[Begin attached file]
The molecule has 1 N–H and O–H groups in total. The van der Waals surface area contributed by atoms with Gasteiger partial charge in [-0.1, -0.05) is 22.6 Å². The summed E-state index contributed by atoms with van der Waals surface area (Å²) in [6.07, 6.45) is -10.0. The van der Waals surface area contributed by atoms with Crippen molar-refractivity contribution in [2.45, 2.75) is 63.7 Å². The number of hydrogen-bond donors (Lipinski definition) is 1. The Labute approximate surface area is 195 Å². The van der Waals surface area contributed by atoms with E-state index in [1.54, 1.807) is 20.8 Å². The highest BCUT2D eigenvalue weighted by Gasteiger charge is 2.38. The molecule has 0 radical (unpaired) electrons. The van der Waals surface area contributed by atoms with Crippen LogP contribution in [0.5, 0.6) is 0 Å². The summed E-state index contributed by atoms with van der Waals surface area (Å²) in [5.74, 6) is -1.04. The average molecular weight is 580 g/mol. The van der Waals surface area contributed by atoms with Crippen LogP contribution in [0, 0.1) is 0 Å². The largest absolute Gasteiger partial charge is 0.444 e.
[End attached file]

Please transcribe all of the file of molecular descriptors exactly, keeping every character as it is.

The molecule has 1 N–H and O–H groups in total. The van der Waals surface area contributed by atoms with Gasteiger partial charge in [-0.1, -0.05) is 22.6 Å². The summed E-state index contributed by atoms with van der Waals surface area (Å²) in [6.07, 6.45) is -10.0. The van der Waals surface area contributed by atoms with Crippen molar-refractivity contribution in [2.45, 2.75) is 63.7 Å². The number of hydrogen-bond donors (Lipinski definition) is 1. The Labute approximate surface area is 195 Å². The van der Waals surface area contributed by atoms with E-state index in [1.54, 1.807) is 20.8 Å². The highest BCUT2D eigenvalue weighted by Gasteiger charge is 2.38. The molecule has 0 radical (unpaired) electrons. The van der Waals surface area contributed by atoms with Crippen LogP contribution in [0.5, 0.6) is 0 Å². The summed E-state index contributed by atoms with van der Waals surface area (Å²) in [5.74, 6) is -1.04. The average molecular weight is 580 g/mol. The van der Waals surface area contributed by atoms with Crippen LogP contribution in [0, 0.1) is 0 Å². The largest absolute Gasteiger partial charge is 0.444 e.